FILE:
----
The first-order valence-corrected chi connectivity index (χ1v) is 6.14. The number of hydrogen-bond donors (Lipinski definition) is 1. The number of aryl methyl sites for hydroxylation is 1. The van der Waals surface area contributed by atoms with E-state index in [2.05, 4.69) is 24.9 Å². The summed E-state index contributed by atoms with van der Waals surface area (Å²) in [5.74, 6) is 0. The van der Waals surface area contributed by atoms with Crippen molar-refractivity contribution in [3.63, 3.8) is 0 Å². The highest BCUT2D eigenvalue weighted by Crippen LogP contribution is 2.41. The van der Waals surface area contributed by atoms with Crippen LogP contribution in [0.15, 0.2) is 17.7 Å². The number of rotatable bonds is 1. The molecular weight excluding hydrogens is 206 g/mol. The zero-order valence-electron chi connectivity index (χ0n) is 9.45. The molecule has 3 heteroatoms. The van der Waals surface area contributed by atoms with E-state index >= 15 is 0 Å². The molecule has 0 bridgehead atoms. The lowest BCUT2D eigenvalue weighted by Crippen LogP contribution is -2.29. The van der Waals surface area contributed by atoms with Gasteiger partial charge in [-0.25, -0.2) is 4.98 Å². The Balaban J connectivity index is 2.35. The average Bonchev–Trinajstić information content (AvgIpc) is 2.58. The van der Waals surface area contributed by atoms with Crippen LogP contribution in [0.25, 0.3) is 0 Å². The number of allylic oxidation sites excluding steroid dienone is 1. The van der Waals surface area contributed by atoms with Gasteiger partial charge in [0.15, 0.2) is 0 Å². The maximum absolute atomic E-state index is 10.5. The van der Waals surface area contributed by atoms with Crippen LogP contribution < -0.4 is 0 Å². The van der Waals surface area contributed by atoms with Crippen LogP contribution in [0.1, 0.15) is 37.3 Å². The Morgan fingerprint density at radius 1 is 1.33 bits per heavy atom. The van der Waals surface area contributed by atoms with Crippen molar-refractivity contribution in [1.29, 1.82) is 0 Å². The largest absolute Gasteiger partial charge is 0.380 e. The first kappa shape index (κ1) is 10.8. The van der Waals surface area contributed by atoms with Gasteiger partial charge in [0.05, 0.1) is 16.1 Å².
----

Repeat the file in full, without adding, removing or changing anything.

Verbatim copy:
The first-order valence-corrected chi connectivity index (χ1v) is 6.14. The number of hydrogen-bond donors (Lipinski definition) is 1. The number of aryl methyl sites for hydroxylation is 1. The van der Waals surface area contributed by atoms with E-state index in [2.05, 4.69) is 24.9 Å². The summed E-state index contributed by atoms with van der Waals surface area (Å²) in [5.74, 6) is 0. The van der Waals surface area contributed by atoms with Crippen molar-refractivity contribution in [3.63, 3.8) is 0 Å². The highest BCUT2D eigenvalue weighted by Crippen LogP contribution is 2.41. The van der Waals surface area contributed by atoms with Crippen LogP contribution in [0.15, 0.2) is 17.7 Å². The number of rotatable bonds is 1. The molecular weight excluding hydrogens is 206 g/mol. The zero-order valence-electron chi connectivity index (χ0n) is 9.45. The molecule has 3 heteroatoms. The van der Waals surface area contributed by atoms with E-state index >= 15 is 0 Å². The molecule has 0 bridgehead atoms. The lowest BCUT2D eigenvalue weighted by Crippen LogP contribution is -2.29. The van der Waals surface area contributed by atoms with Gasteiger partial charge in [-0.25, -0.2) is 4.98 Å². The Balaban J connectivity index is 2.35. The average Bonchev–Trinajstić information content (AvgIpc) is 2.58. The van der Waals surface area contributed by atoms with Crippen LogP contribution in [0.25, 0.3) is 0 Å². The number of allylic oxidation sites excluding steroid dienone is 1. The van der Waals surface area contributed by atoms with Gasteiger partial charge in [0.15, 0.2) is 0 Å². The maximum absolute atomic E-state index is 10.5. The van der Waals surface area contributed by atoms with Crippen LogP contribution < -0.4 is 0 Å². The van der Waals surface area contributed by atoms with Crippen LogP contribution in [0.1, 0.15) is 37.3 Å². The Morgan fingerprint density at radius 1 is 1.33 bits per heavy atom. The van der Waals surface area contributed by atoms with Crippen molar-refractivity contribution in [1.29, 1.82) is 0 Å². The largest absolute Gasteiger partial charge is 0.380 e. The first kappa shape index (κ1) is 10.8. The van der Waals surface area contributed by atoms with Gasteiger partial charge in [0.05, 0.1) is 16.1 Å².